The UK’s record on the possession and use of cannabis and its products has been rather patchy, moving from times of considerable easing of pressure to others where it has been quite repressive. In fact, decriminalization trials have even been carried out for 2002 and reclassification to a lower level in 2004. Unfortunately for consumers, the situation is currently one of the worst in Europe.
A London company is offering investors a share of the cannabis market, but interested Brits may have to wait. JPD Capital has recently launched a fund that invests in overseas medical cannabis producers, with a goal of reaching $131 million (GBP100 million) in assets by the end of the year.
So far, the company has raised about $45 million (GBP 35 million) with foreign investors, mainly because, due to a comprehensive article of UK legislation, any British participant could be breaking the law.
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Cannabis legalization in the UK
Jon-Paul Doran, founder and CEO of JPD, said in an interview in London that “We don’t have time to wait for the licensing process to come to the UK, for now, I believe it’s a closed market.” JPD is hoping to attract global investors who would invest in privately held companies, rather than companies in the United States and Canada whose shares showed poor performance last year. IPOs in the UK cannabis sector have been rare and small, meaning banks have little to gain from taking the risk. Start-ups in the sector are making private funding.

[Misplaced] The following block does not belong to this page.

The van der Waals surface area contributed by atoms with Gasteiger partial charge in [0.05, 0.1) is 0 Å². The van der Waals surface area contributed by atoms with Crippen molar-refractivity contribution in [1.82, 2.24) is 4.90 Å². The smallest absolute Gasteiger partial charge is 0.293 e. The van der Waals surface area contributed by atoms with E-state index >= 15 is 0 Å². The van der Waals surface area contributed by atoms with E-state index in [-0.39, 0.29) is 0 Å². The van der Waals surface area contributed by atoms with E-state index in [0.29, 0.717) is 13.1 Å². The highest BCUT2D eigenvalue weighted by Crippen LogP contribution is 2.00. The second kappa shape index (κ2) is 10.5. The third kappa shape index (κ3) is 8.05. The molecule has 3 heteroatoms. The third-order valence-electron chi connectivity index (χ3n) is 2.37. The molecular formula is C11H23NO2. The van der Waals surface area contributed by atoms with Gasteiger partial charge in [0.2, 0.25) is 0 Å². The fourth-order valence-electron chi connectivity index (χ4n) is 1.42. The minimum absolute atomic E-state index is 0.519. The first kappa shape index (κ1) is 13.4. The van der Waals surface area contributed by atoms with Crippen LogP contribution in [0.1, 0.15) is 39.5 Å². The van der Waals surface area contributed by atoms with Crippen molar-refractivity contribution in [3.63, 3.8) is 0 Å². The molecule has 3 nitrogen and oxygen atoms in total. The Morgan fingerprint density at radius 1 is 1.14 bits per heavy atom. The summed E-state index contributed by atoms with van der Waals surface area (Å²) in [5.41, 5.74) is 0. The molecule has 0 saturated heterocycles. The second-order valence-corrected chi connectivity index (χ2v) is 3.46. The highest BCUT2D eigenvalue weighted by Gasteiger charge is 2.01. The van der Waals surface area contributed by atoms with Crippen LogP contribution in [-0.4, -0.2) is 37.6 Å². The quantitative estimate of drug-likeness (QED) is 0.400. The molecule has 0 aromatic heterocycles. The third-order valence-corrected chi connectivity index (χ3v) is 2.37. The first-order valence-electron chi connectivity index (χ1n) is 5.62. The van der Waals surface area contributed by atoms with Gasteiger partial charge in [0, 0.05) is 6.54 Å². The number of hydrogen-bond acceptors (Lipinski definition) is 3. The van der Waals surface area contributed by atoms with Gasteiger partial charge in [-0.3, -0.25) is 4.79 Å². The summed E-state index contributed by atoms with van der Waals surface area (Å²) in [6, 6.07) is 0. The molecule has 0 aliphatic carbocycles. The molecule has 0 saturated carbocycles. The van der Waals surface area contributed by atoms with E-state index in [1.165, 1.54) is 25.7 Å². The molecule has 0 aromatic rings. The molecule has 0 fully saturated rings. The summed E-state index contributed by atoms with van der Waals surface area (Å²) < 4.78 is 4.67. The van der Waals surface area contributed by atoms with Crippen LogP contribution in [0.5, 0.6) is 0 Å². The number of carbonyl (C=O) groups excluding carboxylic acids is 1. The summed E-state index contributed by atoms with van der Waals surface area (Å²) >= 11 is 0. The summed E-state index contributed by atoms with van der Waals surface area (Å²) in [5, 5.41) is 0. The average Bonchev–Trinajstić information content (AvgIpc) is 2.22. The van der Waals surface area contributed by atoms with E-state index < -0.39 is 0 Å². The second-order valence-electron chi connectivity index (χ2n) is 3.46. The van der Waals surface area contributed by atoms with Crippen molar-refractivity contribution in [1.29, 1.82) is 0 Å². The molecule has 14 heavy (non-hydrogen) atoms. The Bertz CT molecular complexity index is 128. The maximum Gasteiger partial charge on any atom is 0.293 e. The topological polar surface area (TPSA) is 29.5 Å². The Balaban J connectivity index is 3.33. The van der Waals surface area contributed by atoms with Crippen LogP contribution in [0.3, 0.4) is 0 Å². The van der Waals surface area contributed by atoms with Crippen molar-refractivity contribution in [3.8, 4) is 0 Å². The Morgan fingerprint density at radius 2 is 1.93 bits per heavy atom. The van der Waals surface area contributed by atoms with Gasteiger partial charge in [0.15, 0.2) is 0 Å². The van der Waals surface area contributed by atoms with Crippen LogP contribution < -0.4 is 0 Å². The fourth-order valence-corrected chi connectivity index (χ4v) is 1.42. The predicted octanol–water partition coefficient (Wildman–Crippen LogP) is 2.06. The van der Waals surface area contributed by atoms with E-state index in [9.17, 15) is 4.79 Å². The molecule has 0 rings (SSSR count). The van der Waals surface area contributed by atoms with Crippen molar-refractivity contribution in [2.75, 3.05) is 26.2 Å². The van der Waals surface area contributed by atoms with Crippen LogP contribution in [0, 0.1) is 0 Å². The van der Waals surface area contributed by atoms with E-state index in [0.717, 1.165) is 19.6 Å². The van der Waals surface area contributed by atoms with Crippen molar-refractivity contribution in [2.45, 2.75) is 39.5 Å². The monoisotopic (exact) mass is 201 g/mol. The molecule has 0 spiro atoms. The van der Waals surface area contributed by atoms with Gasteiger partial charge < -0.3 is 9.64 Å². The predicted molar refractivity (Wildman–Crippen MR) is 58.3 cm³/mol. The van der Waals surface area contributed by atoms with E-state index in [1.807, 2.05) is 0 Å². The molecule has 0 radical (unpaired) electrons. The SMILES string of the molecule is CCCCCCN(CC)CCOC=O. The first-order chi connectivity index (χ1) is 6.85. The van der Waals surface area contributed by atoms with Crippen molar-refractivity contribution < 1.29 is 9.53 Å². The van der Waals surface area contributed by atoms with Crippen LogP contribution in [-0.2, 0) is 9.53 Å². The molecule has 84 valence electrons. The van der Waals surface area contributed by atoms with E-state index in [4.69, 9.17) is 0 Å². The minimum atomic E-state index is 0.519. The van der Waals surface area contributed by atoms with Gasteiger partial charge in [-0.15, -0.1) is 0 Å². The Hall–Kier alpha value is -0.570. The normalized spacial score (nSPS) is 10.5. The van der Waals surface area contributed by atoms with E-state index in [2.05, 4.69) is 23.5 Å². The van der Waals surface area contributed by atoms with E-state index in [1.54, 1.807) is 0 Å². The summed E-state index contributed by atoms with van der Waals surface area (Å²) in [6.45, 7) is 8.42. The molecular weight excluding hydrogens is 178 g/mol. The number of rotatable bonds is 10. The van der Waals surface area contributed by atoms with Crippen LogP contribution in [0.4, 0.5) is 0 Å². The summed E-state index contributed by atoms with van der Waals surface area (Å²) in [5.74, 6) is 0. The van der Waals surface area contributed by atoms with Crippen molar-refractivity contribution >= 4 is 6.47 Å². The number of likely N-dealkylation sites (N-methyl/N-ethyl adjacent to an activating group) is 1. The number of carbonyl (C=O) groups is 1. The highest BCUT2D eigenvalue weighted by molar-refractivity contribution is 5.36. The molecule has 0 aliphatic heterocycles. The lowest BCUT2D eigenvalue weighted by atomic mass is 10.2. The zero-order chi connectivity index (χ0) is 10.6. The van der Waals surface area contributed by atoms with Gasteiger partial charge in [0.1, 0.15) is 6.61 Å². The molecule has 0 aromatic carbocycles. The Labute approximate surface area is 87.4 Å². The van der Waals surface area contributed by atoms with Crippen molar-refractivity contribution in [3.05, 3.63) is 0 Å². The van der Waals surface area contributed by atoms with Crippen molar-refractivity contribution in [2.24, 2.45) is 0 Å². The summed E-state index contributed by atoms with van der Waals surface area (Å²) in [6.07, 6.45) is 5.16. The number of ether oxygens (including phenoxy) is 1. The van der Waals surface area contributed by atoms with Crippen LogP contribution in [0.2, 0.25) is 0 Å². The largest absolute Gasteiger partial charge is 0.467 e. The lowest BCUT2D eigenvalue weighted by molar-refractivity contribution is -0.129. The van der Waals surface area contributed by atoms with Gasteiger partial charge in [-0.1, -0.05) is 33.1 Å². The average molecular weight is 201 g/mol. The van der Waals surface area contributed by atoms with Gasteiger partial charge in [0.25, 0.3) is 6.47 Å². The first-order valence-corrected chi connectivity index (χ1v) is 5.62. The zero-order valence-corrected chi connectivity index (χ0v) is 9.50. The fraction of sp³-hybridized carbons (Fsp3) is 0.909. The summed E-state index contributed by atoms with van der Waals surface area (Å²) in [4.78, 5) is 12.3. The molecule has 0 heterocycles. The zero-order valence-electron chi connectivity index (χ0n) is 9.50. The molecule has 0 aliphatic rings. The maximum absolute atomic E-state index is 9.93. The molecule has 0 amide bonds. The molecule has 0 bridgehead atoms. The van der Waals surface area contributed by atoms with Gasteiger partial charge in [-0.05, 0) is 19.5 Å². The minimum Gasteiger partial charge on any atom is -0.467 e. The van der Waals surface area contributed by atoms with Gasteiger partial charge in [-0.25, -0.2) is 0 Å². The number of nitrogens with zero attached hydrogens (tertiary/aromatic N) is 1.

“There’s a lot of volatility, a lot of highly inflated companies,” said Doran. “We want to start generating revenue and then look at a stock market listing,” he added. JPD controls a company in Zimbabwe – where Doran was born – which has acquired one of five licenses in the country to grow and export cannabis globally, according to the company’s website.
Although recreational use of cannabis is still illegal in the UK, it was legalized for medicinal purposes in 2018. Commenting on the launch of the fund in London, Crispin Blunt, a Conservative Party member in Parliament, said he believes the UK government is open to evidence-based change to legalize cannabis.
Penalties for owning, using and growing cannabis in the UK
Well, if you go to the British Government’s website you can see that cannabis is now a Class B drug. What does this mean? That the legal penalties for carrying or using cannabis can lead to indefinite fines and prison sentences of up to five years. It’s true that the police are taking this a bit more lightly and it’s rare that one of those unpayable fines, let alone imprisonment, falls at first sight.
Usually, if it is a small amount of cannabis (something that can be considered self-consumption, for example) a warning is issued first. If there is a second offense, a fine is imposed, and from the third offense onwards, the fine is increased. These little warnings and penalties are not listed anywhere as a criminal record.
If you get caught selling cannabis in London or any other city in the UK, the resulting penalties are indeed imprisonment: 14 years in prison and fines that can be really high. As before, this is only the theory and applies to quantities already close to large-scale drug trafficking. Typically, some fine or small prison sentences will be commuted to community service or similar. It depends, however, on the history of each individual.
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First published in EXAME, a third-party contributor translated and adapted the article from the original. In case of discrepancy, the original will prevail.
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